Applying the above stated reasoning to the instant case, it is clear that B & H was to furnish all structural steel, ornamental iron, and miscellaneous work for Sparks. All of the above was to be in strict accord with plans and specifications. The total order from B & H called for some $57,598.

***
                 This court is of the opinion that the agreement between Sparks and B & H was a substantial part of the overall contract between Sparks and the board of education, and that B & H was a subcontractor within the purview of Ala.Code, Tit. 50, [sec.] 16 (1940). Much of the work had to be custom fabricated to meet the specifications of the elementary school building under construction. We feel the purchase order agreement between Sparks and B & H adequately reflects a substantive portion of the overall contract, and further, served notice on Sparks that the material must be custom fabricated.

                 Since B & H is a subcontractor, Newman, being at least a materialman to the subcontractor, is entitled to the protection afforded by the bond . . ..

            In another case involving the furnishing of structural steel for a public construction project, LaGrand Steel Products Co. v. A.S.C, 108 Idaho 817, ___, 702 P.2d 855, 857 (1985), the court stated:

                 In this case the central facts-undisputed or found by the trial court upon substantial evidence-are as follows. The prime contract between the State of Idaho and A.S.C. was approximately $14,600,000. The contract between A.S.C. and Steel Management totaled approximately $1,376,548. The purchase order between A.S.C. and Steel Management was a relatively complex document, making reference to provisions in the prime contract. Steel Management was to provide custom fabrication of the steel provided by LaGrand. This fabrication involved cutting beams to required length, drilling holes, welding plates, and prime painting. The work was not unduly complicated. It was performed exclusively at Steel Management's facility. Steel Management did not erect or supervise the erection of the fabricated steel on the job site.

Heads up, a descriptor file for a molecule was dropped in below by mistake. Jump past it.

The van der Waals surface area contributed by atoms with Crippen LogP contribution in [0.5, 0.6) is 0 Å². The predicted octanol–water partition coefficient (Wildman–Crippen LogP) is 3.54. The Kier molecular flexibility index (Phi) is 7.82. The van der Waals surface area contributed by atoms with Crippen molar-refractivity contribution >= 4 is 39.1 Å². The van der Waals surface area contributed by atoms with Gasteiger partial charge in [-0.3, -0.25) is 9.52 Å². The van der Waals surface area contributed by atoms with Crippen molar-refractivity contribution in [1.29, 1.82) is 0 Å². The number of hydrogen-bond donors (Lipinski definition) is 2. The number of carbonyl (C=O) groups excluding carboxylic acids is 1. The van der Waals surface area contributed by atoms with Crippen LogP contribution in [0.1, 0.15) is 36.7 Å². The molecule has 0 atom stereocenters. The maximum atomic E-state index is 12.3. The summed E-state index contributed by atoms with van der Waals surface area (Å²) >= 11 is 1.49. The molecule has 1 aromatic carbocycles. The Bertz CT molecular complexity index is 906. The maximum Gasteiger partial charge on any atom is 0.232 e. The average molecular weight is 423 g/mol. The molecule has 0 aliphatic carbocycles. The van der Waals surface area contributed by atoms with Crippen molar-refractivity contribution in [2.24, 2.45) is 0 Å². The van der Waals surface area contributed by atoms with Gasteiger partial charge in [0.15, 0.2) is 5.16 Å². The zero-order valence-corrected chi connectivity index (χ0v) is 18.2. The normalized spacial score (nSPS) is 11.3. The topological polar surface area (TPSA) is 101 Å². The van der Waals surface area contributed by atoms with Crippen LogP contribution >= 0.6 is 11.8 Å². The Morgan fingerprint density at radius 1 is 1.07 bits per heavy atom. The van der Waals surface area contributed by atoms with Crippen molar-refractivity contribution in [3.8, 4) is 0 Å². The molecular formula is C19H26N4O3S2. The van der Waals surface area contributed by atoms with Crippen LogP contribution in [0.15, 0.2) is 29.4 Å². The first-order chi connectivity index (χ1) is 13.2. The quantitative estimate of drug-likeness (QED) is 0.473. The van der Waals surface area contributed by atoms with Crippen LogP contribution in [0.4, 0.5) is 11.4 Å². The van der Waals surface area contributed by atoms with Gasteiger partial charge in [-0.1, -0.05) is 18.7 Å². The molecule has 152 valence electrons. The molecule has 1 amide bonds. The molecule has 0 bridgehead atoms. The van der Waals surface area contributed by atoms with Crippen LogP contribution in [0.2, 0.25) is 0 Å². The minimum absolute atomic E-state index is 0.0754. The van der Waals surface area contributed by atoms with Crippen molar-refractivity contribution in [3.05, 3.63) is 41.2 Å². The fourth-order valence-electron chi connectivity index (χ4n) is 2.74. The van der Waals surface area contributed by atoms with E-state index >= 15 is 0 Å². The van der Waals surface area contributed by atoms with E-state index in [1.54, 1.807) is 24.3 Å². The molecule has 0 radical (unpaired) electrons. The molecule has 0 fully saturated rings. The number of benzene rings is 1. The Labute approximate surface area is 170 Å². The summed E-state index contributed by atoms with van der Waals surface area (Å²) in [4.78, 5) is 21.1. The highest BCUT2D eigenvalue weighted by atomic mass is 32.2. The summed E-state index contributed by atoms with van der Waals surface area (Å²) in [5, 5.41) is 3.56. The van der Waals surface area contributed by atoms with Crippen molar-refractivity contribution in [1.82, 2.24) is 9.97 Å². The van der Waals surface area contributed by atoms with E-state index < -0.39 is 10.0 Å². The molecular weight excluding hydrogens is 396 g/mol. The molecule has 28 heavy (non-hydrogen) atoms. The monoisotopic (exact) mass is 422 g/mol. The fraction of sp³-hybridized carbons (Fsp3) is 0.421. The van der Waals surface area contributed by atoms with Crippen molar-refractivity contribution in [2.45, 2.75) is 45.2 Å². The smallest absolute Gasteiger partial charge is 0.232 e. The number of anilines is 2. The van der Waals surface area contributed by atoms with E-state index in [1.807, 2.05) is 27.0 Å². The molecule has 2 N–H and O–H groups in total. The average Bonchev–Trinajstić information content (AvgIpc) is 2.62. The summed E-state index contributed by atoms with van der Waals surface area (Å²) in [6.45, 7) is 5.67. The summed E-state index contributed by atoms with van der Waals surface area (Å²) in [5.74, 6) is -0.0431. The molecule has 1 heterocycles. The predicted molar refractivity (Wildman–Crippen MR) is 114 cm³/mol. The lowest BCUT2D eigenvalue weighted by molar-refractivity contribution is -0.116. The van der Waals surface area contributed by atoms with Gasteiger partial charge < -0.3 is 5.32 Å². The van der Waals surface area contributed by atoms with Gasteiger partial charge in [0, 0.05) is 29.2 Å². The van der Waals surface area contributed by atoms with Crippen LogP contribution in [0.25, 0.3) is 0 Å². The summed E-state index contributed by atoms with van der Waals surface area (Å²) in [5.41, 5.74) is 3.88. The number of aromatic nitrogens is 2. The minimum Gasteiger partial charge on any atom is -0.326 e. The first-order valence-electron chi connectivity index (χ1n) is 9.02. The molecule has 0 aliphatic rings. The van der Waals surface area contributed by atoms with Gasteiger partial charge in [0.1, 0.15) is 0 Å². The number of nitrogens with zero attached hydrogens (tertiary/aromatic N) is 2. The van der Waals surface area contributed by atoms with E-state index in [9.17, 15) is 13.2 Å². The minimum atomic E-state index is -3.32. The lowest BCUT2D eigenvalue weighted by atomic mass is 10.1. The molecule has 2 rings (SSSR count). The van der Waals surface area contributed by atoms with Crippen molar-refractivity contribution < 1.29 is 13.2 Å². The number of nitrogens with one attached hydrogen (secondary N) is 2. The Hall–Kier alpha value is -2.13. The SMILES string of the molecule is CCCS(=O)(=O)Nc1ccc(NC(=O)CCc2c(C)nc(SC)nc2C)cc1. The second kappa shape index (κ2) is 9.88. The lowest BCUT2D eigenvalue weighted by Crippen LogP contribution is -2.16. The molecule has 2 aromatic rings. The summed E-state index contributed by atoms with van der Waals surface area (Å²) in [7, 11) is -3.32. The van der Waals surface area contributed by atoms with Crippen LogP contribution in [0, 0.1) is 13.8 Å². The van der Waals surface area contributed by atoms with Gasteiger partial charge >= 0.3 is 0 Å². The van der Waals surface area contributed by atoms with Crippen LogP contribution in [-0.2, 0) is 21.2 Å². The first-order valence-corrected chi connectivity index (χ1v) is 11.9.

Labor involved in the fabrication totalled approximately 10,000 man hours billed at a cost of $100,000. A.S.C. required Steel Management to submit shop drawings outlining the fabrication of the steel. Steel Management subcontracted this work to an engineering firm. Steel Management received progress payments as the fabrication work progressed, less five percent retainage held until all materials were incorporated into the work and accepted by the State. A.S.C. required and obtained personal guarantees of contract performance from the principals and owners of Steel Management.

                 These factors present a mixed picture-some auguring in support of subcontractor status and some against it. But in light of the subcontractor definition and its underlying purpose, we deem it particularly significant that the contract between A.S.C. and Steel Management embraced more than one million dollars and constituted approximately ten percent of the total prime contract in a major public works project. A contract of such economic dimension connotes a substantial, important relationship with the prime contractor. It is also noteworthy that the prime contractor deemed Steel Management's role in the project sufficiently important to secure personal performance guarantees. Considering these factors in conjunction with the others, we conclude Steel Management had a substantial and important relationship with the prime contractor. Accordingly, we hold that Steel Management was a subcontractor within the meaning of I.C. § 54-1927 et seq. LaGrand is entitled to recover on the bond.

            In another structural steel case, Illinois Steel Warehouse Co. v. Hennepin, 149 Minn. 157, ___, 182 N.W. 994, 995 [1921], the court stated: